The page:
Yet, I realize that there are some out there who are very upset, disturbed, and saddened over the recent ruling from SCOTUS. I want to say, I get it, I really do. I was with you once upon a time. I felt that my religious convictions lead me to an understanding that marriage as we know it today was only by God's design to be between a man and a woman. I felt that it was totally unnatural and completely morally wrong to do anything otherwise. I admit, and those of you who have known me my whole life know that I was quite a zealot back in the day. I was pretty hardline. And so, for people to say to me now that I am not seeing "their" side, is completely false. I WAS on your 'side'. I argued it, heavily. Then I got to a point where I could 'understand' where it would be more comfortable to be with the same sex, but I still did not agree at all that it was in God's design, my religion taught me that.
But, as you go through life, you grow and you learn, and sometimes you have people in your life who gently point out some things you may not have thought of before.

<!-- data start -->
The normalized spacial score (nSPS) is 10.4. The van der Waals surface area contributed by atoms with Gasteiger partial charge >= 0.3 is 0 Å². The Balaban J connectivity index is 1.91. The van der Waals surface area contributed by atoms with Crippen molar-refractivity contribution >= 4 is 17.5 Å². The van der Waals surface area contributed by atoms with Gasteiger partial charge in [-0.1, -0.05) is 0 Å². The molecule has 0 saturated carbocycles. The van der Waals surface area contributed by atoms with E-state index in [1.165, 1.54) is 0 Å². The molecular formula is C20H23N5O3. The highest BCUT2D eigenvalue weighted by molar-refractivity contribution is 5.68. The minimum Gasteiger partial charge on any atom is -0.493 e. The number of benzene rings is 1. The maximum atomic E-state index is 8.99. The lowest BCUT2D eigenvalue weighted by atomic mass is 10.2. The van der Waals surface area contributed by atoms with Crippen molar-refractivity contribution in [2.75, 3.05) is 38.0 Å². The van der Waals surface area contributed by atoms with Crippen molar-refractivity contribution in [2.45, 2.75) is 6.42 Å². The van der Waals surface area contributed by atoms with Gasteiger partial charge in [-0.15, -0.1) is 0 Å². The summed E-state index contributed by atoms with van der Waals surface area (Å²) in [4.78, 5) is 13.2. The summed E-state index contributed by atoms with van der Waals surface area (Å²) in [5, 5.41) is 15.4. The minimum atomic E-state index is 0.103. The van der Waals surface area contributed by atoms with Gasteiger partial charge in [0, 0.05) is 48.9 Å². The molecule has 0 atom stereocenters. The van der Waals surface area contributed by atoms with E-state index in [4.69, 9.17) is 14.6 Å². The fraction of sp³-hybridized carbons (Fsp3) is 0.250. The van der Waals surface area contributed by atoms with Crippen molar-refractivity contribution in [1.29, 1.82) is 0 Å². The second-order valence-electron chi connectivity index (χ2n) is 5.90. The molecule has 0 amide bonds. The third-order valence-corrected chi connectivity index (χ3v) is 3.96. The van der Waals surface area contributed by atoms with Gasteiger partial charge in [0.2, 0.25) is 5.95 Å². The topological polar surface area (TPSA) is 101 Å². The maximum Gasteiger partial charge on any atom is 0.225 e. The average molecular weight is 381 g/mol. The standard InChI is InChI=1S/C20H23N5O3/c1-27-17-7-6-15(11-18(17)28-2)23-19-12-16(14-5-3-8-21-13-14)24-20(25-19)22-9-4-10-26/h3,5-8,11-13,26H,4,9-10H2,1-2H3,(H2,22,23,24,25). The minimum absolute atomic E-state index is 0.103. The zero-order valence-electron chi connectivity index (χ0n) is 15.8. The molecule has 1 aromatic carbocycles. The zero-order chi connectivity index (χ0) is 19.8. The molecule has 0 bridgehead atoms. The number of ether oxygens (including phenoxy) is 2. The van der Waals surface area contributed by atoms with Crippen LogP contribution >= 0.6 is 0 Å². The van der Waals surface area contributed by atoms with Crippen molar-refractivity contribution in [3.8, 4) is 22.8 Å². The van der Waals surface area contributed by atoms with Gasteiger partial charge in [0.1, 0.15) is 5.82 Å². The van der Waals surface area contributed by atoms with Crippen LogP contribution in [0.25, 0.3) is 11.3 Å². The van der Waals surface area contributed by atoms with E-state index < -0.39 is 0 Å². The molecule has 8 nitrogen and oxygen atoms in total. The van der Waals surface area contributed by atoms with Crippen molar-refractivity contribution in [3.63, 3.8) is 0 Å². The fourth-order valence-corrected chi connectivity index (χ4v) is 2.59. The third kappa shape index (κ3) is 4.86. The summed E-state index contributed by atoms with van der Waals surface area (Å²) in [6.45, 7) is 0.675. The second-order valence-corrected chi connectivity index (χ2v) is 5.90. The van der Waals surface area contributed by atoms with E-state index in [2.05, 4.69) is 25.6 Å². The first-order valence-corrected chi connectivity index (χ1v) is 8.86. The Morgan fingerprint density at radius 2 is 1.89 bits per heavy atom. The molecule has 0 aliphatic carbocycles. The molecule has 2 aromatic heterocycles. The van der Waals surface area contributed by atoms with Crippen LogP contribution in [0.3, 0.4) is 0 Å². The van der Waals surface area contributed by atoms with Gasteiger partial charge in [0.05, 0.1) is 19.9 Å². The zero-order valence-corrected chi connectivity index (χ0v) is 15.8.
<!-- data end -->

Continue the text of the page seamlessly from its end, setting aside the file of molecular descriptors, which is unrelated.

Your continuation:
I had no idea what I was really saying back then. I had no clue what it all really meant. I knew people who were gay, and they were a bit of a novelty to me growing up in the small town that I did, I loved them, but I didn't agree.
And then, one day, a dear friend’s mother and I had a very, very long talk about the whole issue. She pointed out things I had never even considered. She pretty much gave me a taste of my own bible beating medicine, but in a totally and completely loving way, something I hadn't particularly learned quite yet called tact.
From then on I really started questioning and researching and asking people and talking with people. Not just accepting what I was being told, but really digging into my own life and the lives of those around me, and searching my own soul. I still wasn't sure about the whole thing, but I started seeing people as people. And love as well, love, and just because I didn't care for it in particular, that didn't mean they were scary or bad people, and did I really have a right to say whether or not they can love who they love?
Somewhere in this time I had written out a list, and sent it out to the universe, to God, to bring into my life a person with certain attributes. The things that were really important to me. I did this as part of a book I had been reading about being a single christian. Irony....
Then I met K.
This was out of left field for me. I had no idea that I even could like another woman, let alone fall in love with one. Before I even knew it, my friends and family members had their eyebrows raised in wonder. And one day, I realized that I had completely fallen in love with a woman.